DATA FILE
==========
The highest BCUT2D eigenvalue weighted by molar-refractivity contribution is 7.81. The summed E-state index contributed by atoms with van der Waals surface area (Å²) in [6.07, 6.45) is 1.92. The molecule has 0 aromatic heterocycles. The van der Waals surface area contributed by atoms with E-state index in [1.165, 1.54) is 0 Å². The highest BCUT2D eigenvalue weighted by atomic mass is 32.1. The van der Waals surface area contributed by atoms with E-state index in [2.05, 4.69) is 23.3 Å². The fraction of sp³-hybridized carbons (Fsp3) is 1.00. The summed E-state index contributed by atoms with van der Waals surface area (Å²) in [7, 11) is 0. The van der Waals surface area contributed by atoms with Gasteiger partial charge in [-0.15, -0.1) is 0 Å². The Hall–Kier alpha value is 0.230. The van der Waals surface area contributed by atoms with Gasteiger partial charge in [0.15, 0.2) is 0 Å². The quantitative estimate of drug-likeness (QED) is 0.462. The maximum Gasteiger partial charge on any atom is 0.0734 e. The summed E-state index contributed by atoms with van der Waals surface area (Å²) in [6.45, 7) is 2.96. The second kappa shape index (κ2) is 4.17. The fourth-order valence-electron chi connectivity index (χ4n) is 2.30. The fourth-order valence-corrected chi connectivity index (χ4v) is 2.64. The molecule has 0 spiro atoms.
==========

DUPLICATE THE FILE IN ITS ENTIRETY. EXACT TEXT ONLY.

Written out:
The highest BCUT2D eigenvalue weighted by molar-refractivity contribution is 7.81. The summed E-state index contributed by atoms with van der Waals surface area (Å²) in [6.07, 6.45) is 1.92. The molecule has 0 aromatic heterocycles. The van der Waals surface area contributed by atoms with E-state index in [1.165, 1.54) is 0 Å². The highest BCUT2D eigenvalue weighted by atomic mass is 32.1. The van der Waals surface area contributed by atoms with E-state index in [2.05, 4.69) is 23.3 Å². The fraction of sp³-hybridized carbons (Fsp3) is 1.00. The summed E-state index contributed by atoms with van der Waals surface area (Å²) in [7, 11) is 0. The van der Waals surface area contributed by atoms with Gasteiger partial charge in [-0.15, -0.1) is 0 Å². The Hall–Kier alpha value is 0.230. The van der Waals surface area contributed by atoms with Gasteiger partial charge in [0.15, 0.2) is 0 Å². The quantitative estimate of drug-likeness (QED) is 0.462. The maximum Gasteiger partial charge on any atom is 0.0734 e. The summed E-state index contributed by atoms with van der Waals surface area (Å²) in [6.45, 7) is 2.96. The second kappa shape index (κ2) is 4.17. The fourth-order valence-electron chi connectivity index (χ4n) is 2.30. The fourth-order valence-corrected chi connectivity index (χ4v) is 2.64. The molecule has 0 spiro atoms.